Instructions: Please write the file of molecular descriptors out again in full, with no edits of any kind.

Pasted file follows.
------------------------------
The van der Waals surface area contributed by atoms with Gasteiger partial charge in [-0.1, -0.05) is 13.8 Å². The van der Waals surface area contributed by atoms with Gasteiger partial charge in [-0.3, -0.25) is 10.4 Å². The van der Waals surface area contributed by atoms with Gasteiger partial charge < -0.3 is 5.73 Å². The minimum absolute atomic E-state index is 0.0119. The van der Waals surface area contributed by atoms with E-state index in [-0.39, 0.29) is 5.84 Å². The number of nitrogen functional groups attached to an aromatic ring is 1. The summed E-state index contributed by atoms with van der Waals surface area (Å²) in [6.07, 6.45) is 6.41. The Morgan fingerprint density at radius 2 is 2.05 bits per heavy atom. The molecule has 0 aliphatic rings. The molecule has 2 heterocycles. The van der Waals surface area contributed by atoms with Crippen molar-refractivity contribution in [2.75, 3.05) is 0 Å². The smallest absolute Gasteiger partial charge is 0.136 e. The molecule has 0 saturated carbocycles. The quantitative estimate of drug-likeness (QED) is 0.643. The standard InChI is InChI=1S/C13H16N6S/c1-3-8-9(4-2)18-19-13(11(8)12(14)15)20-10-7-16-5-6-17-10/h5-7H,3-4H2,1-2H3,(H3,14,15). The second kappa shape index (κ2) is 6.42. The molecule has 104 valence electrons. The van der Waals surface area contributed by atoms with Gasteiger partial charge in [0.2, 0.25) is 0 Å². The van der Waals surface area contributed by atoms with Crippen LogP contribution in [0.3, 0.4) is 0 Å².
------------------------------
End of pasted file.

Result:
The van der Waals surface area contributed by atoms with Gasteiger partial charge in [-0.1, -0.05) is 13.8 Å². The van der Waals surface area contributed by atoms with Gasteiger partial charge in [-0.3, -0.25) is 10.4 Å². The van der Waals surface area contributed by atoms with Gasteiger partial charge < -0.3 is 5.73 Å². The minimum absolute atomic E-state index is 0.0119. The van der Waals surface area contributed by atoms with E-state index in [-0.39, 0.29) is 5.84 Å². The number of nitrogen functional groups attached to an aromatic ring is 1. The summed E-state index contributed by atoms with van der Waals surface area (Å²) in [6.07, 6.45) is 6.41. The Morgan fingerprint density at radius 2 is 2.05 bits per heavy atom. The molecule has 0 aliphatic rings. The molecule has 2 heterocycles. The van der Waals surface area contributed by atoms with Crippen molar-refractivity contribution in [2.75, 3.05) is 0 Å². The smallest absolute Gasteiger partial charge is 0.136 e. The molecule has 0 saturated carbocycles. The quantitative estimate of drug-likeness (QED) is 0.643. The standard InChI is InChI=1S/C13H16N6S/c1-3-8-9(4-2)18-19-13(11(8)12(14)15)20-10-7-16-5-6-17-10/h5-7H,3-4H2,1-2H3,(H3,14,15). The second kappa shape index (κ2) is 6.42. The molecule has 104 valence electrons. The van der Waals surface area contributed by atoms with Gasteiger partial charge in [0.2, 0.25) is 0 Å². The van der Waals surface area contributed by atoms with Crippen LogP contribution in [0.3, 0.4) is 0 Å².